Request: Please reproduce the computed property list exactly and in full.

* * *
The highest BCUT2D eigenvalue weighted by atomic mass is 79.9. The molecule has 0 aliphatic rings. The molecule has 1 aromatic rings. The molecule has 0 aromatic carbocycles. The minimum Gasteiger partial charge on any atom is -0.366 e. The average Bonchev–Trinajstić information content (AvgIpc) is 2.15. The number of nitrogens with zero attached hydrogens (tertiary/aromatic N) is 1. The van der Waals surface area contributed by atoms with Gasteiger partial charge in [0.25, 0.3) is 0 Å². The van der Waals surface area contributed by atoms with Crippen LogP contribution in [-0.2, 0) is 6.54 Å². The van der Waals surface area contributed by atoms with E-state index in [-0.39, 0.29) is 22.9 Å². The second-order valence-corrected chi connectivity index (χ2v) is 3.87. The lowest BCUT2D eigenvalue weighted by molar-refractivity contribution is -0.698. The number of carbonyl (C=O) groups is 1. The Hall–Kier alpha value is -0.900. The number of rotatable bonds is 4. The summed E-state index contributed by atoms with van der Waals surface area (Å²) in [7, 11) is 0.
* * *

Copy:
The highest BCUT2D eigenvalue weighted by atomic mass is 79.9. The molecule has 0 aliphatic rings. The molecule has 1 aromatic rings. The molecule has 0 aromatic carbocycles. The minimum Gasteiger partial charge on any atom is -0.366 e. The average Bonchev–Trinajstić information content (AvgIpc) is 2.15. The number of nitrogens with zero attached hydrogens (tertiary/aromatic N) is 1. The van der Waals surface area contributed by atoms with Gasteiger partial charge in [0.25, 0.3) is 0 Å². The van der Waals surface area contributed by atoms with Crippen LogP contribution in [-0.2, 0) is 6.54 Å². The van der Waals surface area contributed by atoms with E-state index in [-0.39, 0.29) is 22.9 Å². The second-order valence-corrected chi connectivity index (χ2v) is 3.87. The lowest BCUT2D eigenvalue weighted by molar-refractivity contribution is -0.698. The number of carbonyl (C=O) groups is 1. The Hall–Kier alpha value is -0.900. The number of rotatable bonds is 4. The summed E-state index contributed by atoms with van der Waals surface area (Å²) in [7, 11) is 0.